(3) Requires an X-feet wide by Y-feet tall mirror. (If the one in the cover of the student station shipping container breaks or is missing, any mirror this size may be substituted.)
b. Electrical Requirements. The DGT—
(1) Requires grounded (three-pronged) extension cords, because its power cables, which are 96 inches (8 feet) long, may be too short to reach the appropriate outlet.
(2) Requires one of the following electrical outlets:
110VAC 1 Phase 60 Hertz.
220VAC 1 Phase 50 Hertz.
c. Environmental Requirements. Table B-2 shows the environmental requirements for the Dragon.
|5.0 degrees Celsius||35.0 degrees Celsius|
|41.0 degrees Fahrenheit||98.0 degrees Fahrenheit|
|-34.4 degrees Celsius||62.8 degrees Celsius|
|-30.0 degrees Fahrenheit||145.0 degrees Fahrenheit|
|Humidity||20 percent||80 percent|
Table B-2. Environmental requirements for the Dragon.
B-12. OPERATION AND FUNCTION
The trainer programs the target. Using the DGT mouse and controls, he selects a target and its missions. He also chooses from several options that affect the target's level of difficulty. The target will appear in both the trainer's and the firer's viewers. The firer's viewer has crosshairs. He moves the DGT launcher, placing the crosshairs on the target. He keeps the crosshairs on the target until the missile explodes. Through the headset, he will hear the simulated sounds of the Dragon: the firing of thrusters (when he adjusts his aim) and the blast itself. He will see the impact and know at once whether he hit or missed the target. Throughout this training, he can hear the trainer's commands as well as the battlefield sounds of small arms and artillery fire. At the end of each mission, the trainer's screen displays the firer's score. He can replay or save the mission for future use. If the trainer sets up a printer to use with the DGT, he can print a copy of the mission performance results.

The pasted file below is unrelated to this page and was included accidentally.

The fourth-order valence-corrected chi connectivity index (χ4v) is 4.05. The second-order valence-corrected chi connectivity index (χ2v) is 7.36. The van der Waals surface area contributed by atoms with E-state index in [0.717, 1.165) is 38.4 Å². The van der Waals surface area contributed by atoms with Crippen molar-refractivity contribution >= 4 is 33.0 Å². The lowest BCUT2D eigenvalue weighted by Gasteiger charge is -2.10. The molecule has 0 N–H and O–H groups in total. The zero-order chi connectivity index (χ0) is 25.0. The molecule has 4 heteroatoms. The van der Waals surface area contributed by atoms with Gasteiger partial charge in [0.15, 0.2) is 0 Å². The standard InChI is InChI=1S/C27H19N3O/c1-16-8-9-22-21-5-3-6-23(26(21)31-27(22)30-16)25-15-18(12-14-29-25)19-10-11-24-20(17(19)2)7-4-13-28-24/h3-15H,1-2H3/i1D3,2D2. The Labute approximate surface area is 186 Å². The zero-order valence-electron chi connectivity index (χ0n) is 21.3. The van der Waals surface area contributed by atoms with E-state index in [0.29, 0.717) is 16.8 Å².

EVEN "LOW VOLTAGES" PRESENT A HAZARD. IN SOME CONDITIONS, VOLTAGE AS LOW AS 50 VOLTS COULD KILL YOU.
Wherever the DGT is used, commanders and leaders must develop local directives and SOPs to supplement existing safety precautions. For the protection of soldiers, these documents should spell out locations; safety requirements; individual responsibilities and soldier's limits; and sequence of operations. Everyone must follow the safety precautions. The DGT uses high voltage. Failure to observe safety precautions could cause death. Before using this equipment, you must know the following rules:
a. Never try to operate electronic equipment alone. Be sure someone else is nearby who knows the operation and hazards of the equipment and can give you first aid.
b. Never touch the metal pins when connecting or disconnecting the power cords.
c. On each piece of equipment, learn which areas carry high voltages. Also, be careful not to contact high-voltage connections when installing or operating this equipment.
d. Before working inside the equipment, turn off the power. Before touching anything, ground anything that might carry a high voltage.